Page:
François Chaignaud

Petites joueuses

Dance
Musée du Louvre
novembernov 4 – 16
1/2

World premiere

Non-stop from 7:30pm to 11:30pm

Includes a free visit to the exhibition "Figures du Fou. Du Moyen-Âge à la Renaissance"

Prices € 15 to € 38
Subscribers € 15 and € 28

Bookings from 14 June

Musée du Louvre

Monday november 4

19h30

Monday november 4

19h50

Monday november 4

20h10

Monday november 4

20h30

Monday november 4

20h50

Monday november 4

21h10

Monday november 4

21h30

Monday november 4

21h50

Monday november 4

22h10

Thursday november 7

19h30

Thursday november 7

19h50

Thursday november 7

20h10

Thursday november 7

20h30

Thursday november 7

20h50

Thursday november 7

21h10

Thursday november 7

21h30

Thursday november 7

21h50

Thursday november 7

22h10

Saturday november 9

19h30

Saturday november 9

19h50

Saturday november 9

20h10

Saturday november 9

20h30

Saturday november 9

20h50

Saturday november 9

21h10

Saturday november 9

21h30

Saturday november 9

21h50

Saturday november 9

22h10

Monday november 11

19h30

Monday november 11

19h50

Monday november 11

20h10

Monday november 11

20h30

Monday november 11

20h50

Monday november 11

21h10

Monday november 11

21h30

Monday november 11

21h50

Monday november 11

22h10

Thursday november 14

19h30

Thursday november 14

19h50

Thursday november 14

20h10

Thursday november 14

20h30

Thursday november 14

20h50

Thursday november 14

21h10

Thursday november 14

21h30

Thursday november 14

21h50

Thursday november 14

22h10

Saturday november 16

19h30

Saturday november 16

19h50

Saturday november 16

20h10

Saturday november 16

20h30

Saturday november 16

20h50

Conceived by François Chaignaud. With (in progress) Esteban Appeseche, Cécile Banquey, Marie-Pierre Brébant, François Chaignaud, Samuel Famechon, Florence Gengoul, Pierre Morillon, Cassandre Muñoz, Marie Picaut, Alan Picol, Maryfé Singy, Ryan Veillet. Artistic collaborator Baudouin Woehl. Musical direction support Marie-Pierre Brébant, Alan Picol. Costumes Romain Brau. Lighting design and management Abigail Fowler. Costume management Alejandra Garcia. Administration, production mandorle productions – Garance Roggero, Jeanne Lefèvre, Emma Forster. International distribution agency A propic – Line Rousseau, Marion Gauvent. 

Delegated production Mandorle productions
Mandorle productions is subdivised by the Drac Auvergne-Rhône-Alpes – ministère de la Culture and the Région Auvergne-Rhône-Alpes
Coproduction Musée du Louvre ; Festival d’Automne à Paris
Residencies Ménagerie de verre ; CND Centre national de la danse ; La briqueterie CDCN du Val-de-Marne
François Chaignaud is an associate artist of Chaillot - Théâtre national de la Danse, the Maison de la danse de Lyon - Pôle Européen de Création and the Lyon Dance Biennial.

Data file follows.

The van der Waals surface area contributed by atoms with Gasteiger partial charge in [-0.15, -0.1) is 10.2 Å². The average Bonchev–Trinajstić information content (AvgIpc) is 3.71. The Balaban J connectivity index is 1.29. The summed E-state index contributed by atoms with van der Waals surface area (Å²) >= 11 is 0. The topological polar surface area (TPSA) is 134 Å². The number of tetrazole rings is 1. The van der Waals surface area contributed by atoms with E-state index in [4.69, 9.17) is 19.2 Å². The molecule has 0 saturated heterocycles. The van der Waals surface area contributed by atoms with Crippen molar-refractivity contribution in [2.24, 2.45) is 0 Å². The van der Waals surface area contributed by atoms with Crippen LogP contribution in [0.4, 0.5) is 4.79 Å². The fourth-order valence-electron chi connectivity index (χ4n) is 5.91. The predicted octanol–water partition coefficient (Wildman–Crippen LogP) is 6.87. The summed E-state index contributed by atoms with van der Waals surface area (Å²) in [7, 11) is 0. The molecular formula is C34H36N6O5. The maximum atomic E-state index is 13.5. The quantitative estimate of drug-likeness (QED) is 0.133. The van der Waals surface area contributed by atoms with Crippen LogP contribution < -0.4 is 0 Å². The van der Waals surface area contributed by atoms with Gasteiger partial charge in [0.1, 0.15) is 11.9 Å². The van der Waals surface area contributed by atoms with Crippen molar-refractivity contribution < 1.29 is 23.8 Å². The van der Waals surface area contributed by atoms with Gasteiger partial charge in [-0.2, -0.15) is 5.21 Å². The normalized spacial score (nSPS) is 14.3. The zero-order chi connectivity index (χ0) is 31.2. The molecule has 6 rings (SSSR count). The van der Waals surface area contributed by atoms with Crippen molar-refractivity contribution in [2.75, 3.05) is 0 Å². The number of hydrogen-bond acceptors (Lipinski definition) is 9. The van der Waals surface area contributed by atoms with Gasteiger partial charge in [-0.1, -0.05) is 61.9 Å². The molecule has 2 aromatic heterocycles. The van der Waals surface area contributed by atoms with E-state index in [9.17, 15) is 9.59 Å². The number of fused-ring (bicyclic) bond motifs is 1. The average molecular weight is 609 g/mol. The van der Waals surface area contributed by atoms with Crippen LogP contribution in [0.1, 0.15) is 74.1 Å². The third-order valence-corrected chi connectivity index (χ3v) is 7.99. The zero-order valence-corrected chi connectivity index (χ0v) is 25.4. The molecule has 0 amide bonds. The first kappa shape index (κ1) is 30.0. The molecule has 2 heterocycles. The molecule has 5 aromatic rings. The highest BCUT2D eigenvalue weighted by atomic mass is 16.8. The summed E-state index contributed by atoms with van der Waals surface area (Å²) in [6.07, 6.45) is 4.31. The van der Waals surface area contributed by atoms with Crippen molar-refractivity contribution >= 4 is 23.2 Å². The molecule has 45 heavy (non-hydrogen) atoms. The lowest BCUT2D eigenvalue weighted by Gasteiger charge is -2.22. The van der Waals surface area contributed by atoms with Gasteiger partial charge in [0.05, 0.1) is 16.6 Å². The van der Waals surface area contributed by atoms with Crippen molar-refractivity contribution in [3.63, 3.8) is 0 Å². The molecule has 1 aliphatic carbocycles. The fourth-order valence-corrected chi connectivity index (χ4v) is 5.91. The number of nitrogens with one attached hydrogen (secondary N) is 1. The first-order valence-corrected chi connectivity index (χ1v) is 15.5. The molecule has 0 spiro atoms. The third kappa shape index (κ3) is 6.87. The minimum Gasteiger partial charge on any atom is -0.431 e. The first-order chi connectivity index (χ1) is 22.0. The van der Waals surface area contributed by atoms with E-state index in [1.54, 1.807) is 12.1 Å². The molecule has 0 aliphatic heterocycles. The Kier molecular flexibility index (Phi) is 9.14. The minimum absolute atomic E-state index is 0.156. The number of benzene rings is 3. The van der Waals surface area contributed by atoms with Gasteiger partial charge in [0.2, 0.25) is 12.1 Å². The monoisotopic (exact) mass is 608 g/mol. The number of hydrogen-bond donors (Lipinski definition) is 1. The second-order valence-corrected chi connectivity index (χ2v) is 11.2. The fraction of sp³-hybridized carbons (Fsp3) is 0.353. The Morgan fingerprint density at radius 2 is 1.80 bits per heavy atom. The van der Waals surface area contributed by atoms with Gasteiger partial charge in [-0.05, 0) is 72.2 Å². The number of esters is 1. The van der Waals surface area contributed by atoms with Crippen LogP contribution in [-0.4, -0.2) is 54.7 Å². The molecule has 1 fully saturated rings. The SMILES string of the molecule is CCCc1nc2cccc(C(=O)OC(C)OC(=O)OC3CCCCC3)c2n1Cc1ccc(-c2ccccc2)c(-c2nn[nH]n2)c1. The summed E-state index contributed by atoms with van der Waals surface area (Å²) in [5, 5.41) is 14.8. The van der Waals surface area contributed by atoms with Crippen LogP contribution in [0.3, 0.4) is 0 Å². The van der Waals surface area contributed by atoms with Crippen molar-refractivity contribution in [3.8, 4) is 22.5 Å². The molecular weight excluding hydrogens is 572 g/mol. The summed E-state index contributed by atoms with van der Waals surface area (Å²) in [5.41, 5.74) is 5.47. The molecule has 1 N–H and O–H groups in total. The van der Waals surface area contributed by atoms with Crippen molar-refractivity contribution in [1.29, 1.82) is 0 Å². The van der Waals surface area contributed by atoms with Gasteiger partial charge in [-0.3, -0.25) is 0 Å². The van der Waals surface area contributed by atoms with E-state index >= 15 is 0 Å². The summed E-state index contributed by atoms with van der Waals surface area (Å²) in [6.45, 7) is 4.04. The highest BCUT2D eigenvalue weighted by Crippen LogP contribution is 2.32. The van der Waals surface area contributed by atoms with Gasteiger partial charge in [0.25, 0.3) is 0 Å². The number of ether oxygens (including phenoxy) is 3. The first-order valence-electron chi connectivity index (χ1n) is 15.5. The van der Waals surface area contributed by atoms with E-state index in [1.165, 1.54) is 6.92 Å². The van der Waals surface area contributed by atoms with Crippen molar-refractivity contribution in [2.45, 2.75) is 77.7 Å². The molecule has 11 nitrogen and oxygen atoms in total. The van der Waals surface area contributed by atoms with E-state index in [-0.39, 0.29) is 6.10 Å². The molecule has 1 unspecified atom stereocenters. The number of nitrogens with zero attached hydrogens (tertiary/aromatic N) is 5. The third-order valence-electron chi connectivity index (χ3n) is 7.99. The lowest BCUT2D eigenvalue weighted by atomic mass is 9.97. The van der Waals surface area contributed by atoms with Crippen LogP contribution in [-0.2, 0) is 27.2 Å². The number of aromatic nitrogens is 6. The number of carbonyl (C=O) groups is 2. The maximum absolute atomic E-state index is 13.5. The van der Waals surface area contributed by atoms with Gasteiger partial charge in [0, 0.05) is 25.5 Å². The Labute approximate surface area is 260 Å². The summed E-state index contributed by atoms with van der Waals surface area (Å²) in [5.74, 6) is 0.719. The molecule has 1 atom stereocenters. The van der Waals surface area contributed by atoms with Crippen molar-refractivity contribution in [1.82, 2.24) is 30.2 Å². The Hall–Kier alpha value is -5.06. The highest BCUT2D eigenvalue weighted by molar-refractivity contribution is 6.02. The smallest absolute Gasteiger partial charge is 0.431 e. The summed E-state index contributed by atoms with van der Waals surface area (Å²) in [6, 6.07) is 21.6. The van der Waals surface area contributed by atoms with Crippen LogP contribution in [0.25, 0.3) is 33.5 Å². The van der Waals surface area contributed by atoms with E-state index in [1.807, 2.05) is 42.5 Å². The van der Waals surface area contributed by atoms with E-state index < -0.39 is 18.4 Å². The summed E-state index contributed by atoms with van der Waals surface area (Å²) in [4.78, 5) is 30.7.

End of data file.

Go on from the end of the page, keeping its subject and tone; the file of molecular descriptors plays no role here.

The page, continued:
With the support of Dance Reflections by Van Cleef & Arpels

The Musée du Louvre and the Festival d'Automne à Paris are co-producers of this show and present it as a co-production.

With the support of

The Festival d'Automne continues, for the third year in a row, its partnership with the Louvre Museum. Together, they have been building up a collection of new contemporary performances dedicated to the museum and its works. On the occasion of the 'Figures du fou. Du Moyen âge aux romantiques' exhibition, which explores the subversive value of the foolish or the nonsensical in medieval society, the dancer and choreographer François Chaignaud brings us Petites joueuses. In this piece, an immersive and uninterrupted journey through the medieval Louvre, mutant and resonant creatures take over its fortifications, giving rise to a somewhat disturbing carnival.

'Petit joueur' finds its female equivalent in the term 'petite joueuse'. In this piece, 
the choreographer François Chaignaud reappropriates this pejorative term, synonymous with cowardice and lack of ambition, in order to subvert its meaning. He affirms, via the uniqueness, insolence and lightness of moving bodies, different ways in which we can take up the public space. In doing so, he blurs the semantic field of grandeur which is attached to places devoted to art. We are confronted with petites joueuses - female 'lightweights' or 'amateurs' - performing in the Grand Louvre. They invent their own rules, and go against the different codes. By creating confusion, playfulness, and equivocation, they undermine the effects of authority that this immense exhibition machine carries with it. By approaching the Louvre in this way, at its opposite end, this community of performers brings to the surface the archaeological layers of its medieval elements. Each visitor takes it in turn to discover its foundations, gaining access to a living, breathing, restless organism populated by figures ranging from the serious to the comical. Petites joueuses acts as a counterpoint to the 'Figures du fou. Du Moyen âge aux romantiques' exhibition. A singing nave, then, which affirms the centrality of the margins.